8. How does the law view ‘constructive acceleration’ (where the contractor incurs costs accelerating its works because an extension of time has not been granted that should have been)? What must the contractor show for such a claim to succeed? Does your answer differ if the employer acted unreasonably or in bad faith?

A construction contract may entitle the contractor to costs arising from delay (eg, pursuant to a variations clause or a provision stipulating that the contractor is, in defined circumstances, entitled to ‘delay costs’). The costs associated with an event of delay can be incurred either by way of prolongation (ie, costs incurred as a consequence of the extended duration of the project) or by acceleration. Viewed in this way, prolongation and acceleration costs are alternative ways in which the costs caused by the delay to progress are incurred. Provided the contractor has a right to delay costs, it should not matter whether the delay costs are incurred as a consequence of prolongation or acceleration (in the context of a breach of contract, subject to the duty to mitigate and, in other cases, reasonableness).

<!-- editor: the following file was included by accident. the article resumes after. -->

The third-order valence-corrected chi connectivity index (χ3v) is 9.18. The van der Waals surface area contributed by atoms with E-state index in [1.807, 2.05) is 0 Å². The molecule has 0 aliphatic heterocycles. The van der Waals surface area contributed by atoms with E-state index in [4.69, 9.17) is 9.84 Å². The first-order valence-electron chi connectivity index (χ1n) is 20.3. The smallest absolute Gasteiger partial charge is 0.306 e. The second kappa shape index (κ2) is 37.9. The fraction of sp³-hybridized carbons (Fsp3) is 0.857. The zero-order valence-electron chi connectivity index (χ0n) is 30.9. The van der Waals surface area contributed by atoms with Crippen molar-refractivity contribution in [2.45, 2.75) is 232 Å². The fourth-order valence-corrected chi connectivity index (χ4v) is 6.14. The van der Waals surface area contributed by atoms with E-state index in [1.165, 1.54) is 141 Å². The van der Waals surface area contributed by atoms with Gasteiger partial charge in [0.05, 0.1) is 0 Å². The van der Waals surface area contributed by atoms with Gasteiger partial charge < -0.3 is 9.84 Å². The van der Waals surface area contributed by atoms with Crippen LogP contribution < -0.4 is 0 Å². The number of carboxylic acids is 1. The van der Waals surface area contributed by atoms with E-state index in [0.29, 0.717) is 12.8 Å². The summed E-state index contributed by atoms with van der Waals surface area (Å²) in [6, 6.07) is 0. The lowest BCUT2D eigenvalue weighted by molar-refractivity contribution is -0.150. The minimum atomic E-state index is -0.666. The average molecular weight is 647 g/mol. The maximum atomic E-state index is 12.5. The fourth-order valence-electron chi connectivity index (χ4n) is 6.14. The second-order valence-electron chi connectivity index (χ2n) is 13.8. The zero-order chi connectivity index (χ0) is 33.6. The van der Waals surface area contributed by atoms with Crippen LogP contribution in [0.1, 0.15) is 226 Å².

The Australian Standard forms of contract contain a warranty by the employer that the certifier (called the Superintendent) will certify proper adjustments in respect of time. Accordingly, if no such adjustment is made, then it is arguable that the failure to grant the extension of time is a breach of contract by the employer. The contractor may therefore be entitled to any extra over costs expended as a consequence of acceleration.